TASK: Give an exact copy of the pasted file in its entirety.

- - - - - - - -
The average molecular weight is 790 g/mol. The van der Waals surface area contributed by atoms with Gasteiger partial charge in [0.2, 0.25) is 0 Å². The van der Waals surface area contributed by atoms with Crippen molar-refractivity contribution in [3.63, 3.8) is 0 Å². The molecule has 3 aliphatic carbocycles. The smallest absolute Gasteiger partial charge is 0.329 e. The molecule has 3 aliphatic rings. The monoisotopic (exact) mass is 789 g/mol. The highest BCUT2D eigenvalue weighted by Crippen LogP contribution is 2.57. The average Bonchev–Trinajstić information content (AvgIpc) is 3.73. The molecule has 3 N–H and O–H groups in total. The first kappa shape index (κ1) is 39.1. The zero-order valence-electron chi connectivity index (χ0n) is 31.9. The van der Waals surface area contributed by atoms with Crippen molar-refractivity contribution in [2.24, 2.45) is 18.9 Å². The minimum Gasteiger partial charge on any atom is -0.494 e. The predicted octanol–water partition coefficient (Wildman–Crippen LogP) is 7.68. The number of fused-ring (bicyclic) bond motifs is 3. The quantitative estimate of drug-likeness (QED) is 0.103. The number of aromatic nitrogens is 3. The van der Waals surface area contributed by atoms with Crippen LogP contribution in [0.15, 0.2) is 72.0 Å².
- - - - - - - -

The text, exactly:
The average molecular weight is 790 g/mol. The van der Waals surface area contributed by atoms with Gasteiger partial charge in [0.2, 0.25) is 0 Å². The van der Waals surface area contributed by atoms with Crippen molar-refractivity contribution in [3.63, 3.8) is 0 Å². The molecule has 3 aliphatic carbocycles. The smallest absolute Gasteiger partial charge is 0.329 e. The molecule has 3 aliphatic rings. The monoisotopic (exact) mass is 789 g/mol. The highest BCUT2D eigenvalue weighted by Crippen LogP contribution is 2.57. The average Bonchev–Trinajstić information content (AvgIpc) is 3.73. The molecule has 3 N–H and O–H groups in total. The first kappa shape index (κ1) is 39.1. The zero-order valence-electron chi connectivity index (χ0n) is 31.9. The van der Waals surface area contributed by atoms with Crippen molar-refractivity contribution in [2.24, 2.45) is 18.9 Å². The minimum Gasteiger partial charge on any atom is -0.494 e. The predicted octanol–water partition coefficient (Wildman–Crippen LogP) is 7.68. The number of fused-ring (bicyclic) bond motifs is 3. The quantitative estimate of drug-likeness (QED) is 0.103. The number of aromatic nitrogens is 3. The van der Waals surface area contributed by atoms with Crippen LogP contribution in [0.15, 0.2) is 72.0 Å².